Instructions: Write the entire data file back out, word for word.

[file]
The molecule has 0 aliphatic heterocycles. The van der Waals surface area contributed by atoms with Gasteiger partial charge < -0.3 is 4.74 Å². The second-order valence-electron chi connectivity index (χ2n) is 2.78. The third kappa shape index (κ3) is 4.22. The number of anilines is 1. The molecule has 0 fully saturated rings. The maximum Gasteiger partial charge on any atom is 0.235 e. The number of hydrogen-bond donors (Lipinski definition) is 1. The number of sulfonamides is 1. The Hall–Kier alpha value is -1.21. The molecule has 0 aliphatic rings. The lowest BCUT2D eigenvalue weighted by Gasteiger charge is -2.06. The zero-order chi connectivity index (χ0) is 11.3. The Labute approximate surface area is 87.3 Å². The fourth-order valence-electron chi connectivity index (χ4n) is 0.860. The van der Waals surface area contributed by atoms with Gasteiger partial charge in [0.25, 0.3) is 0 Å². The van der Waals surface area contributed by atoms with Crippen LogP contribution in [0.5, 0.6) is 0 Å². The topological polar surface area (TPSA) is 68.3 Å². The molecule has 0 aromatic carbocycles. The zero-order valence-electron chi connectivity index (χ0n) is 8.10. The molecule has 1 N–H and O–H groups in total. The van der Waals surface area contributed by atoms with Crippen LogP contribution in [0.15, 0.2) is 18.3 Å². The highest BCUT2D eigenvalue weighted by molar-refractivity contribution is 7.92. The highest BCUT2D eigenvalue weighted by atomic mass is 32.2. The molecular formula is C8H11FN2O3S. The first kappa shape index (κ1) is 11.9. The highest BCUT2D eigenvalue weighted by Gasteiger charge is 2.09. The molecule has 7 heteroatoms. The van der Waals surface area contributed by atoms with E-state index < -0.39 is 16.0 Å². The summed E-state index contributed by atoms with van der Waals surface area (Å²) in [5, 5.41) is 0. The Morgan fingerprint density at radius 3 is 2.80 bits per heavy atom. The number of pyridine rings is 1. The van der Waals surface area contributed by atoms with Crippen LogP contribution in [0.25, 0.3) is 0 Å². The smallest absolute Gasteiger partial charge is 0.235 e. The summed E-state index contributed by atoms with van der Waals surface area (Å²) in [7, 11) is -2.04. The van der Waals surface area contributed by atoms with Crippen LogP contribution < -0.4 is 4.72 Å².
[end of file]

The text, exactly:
The molecule has 0 aliphatic heterocycles. The van der Waals surface area contributed by atoms with Gasteiger partial charge < -0.3 is 4.74 Å². The second-order valence-electron chi connectivity index (χ2n) is 2.78. The third kappa shape index (κ3) is 4.22. The number of anilines is 1. The molecule has 0 fully saturated rings. The maximum Gasteiger partial charge on any atom is 0.235 e. The number of hydrogen-bond donors (Lipinski definition) is 1. The number of sulfonamides is 1. The Hall–Kier alpha value is -1.21. The molecule has 0 aliphatic rings. The lowest BCUT2D eigenvalue weighted by Gasteiger charge is -2.06. The zero-order chi connectivity index (χ0) is 11.3. The Labute approximate surface area is 87.3 Å². The fourth-order valence-electron chi connectivity index (χ4n) is 0.860. The van der Waals surface area contributed by atoms with Gasteiger partial charge in [0.25, 0.3) is 0 Å². The van der Waals surface area contributed by atoms with Crippen LogP contribution in [0.5, 0.6) is 0 Å². The topological polar surface area (TPSA) is 68.3 Å². The molecule has 0 aromatic carbocycles. The zero-order valence-electron chi connectivity index (χ0n) is 8.10. The molecule has 1 N–H and O–H groups in total. The van der Waals surface area contributed by atoms with Crippen LogP contribution in [0.15, 0.2) is 18.3 Å². The highest BCUT2D eigenvalue weighted by molar-refractivity contribution is 7.92. The highest BCUT2D eigenvalue weighted by atomic mass is 32.2. The molecular formula is C8H11FN2O3S. The first kappa shape index (κ1) is 11.9. The highest BCUT2D eigenvalue weighted by Gasteiger charge is 2.09. The molecule has 7 heteroatoms. The van der Waals surface area contributed by atoms with E-state index < -0.39 is 16.0 Å². The summed E-state index contributed by atoms with van der Waals surface area (Å²) in [5, 5.41) is 0. The Morgan fingerprint density at radius 3 is 2.80 bits per heavy atom. The number of pyridine rings is 1. The van der Waals surface area contributed by atoms with Crippen LogP contribution in [0.25, 0.3) is 0 Å². The smallest absolute Gasteiger partial charge is 0.235 e. The summed E-state index contributed by atoms with van der Waals surface area (Å²) in [7, 11) is -2.04. The van der Waals surface area contributed by atoms with Crippen LogP contribution < -0.4 is 4.72 Å².